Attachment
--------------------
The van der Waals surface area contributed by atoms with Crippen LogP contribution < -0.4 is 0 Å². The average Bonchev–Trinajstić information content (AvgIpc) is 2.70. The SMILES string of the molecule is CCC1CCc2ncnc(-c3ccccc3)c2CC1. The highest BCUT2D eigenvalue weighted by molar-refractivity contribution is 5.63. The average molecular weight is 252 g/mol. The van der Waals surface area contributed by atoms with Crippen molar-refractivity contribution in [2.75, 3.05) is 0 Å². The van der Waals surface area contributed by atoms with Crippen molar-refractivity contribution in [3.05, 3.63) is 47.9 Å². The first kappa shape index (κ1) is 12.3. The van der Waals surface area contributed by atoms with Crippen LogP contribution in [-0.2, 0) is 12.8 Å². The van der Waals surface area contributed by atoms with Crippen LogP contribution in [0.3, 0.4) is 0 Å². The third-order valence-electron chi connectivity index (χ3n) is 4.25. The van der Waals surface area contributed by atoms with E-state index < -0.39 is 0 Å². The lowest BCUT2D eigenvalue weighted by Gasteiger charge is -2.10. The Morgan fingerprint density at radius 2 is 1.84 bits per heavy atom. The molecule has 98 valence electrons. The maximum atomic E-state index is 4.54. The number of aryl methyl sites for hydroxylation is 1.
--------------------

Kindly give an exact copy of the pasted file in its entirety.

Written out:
The van der Waals surface area contributed by atoms with Crippen LogP contribution < -0.4 is 0 Å². The average Bonchev–Trinajstić information content (AvgIpc) is 2.70. The SMILES string of the molecule is CCC1CCc2ncnc(-c3ccccc3)c2CC1. The highest BCUT2D eigenvalue weighted by molar-refractivity contribution is 5.63. The average molecular weight is 252 g/mol. The van der Waals surface area contributed by atoms with Crippen molar-refractivity contribution in [2.75, 3.05) is 0 Å². The van der Waals surface area contributed by atoms with Crippen molar-refractivity contribution in [3.05, 3.63) is 47.9 Å². The first kappa shape index (κ1) is 12.3. The van der Waals surface area contributed by atoms with Crippen LogP contribution in [-0.2, 0) is 12.8 Å². The van der Waals surface area contributed by atoms with Crippen LogP contribution in [0.3, 0.4) is 0 Å². The third-order valence-electron chi connectivity index (χ3n) is 4.25. The van der Waals surface area contributed by atoms with E-state index < -0.39 is 0 Å². The lowest BCUT2D eigenvalue weighted by Gasteiger charge is -2.10. The Morgan fingerprint density at radius 2 is 1.84 bits per heavy atom. The molecule has 98 valence electrons. The maximum atomic E-state index is 4.54. The number of aryl methyl sites for hydroxylation is 1.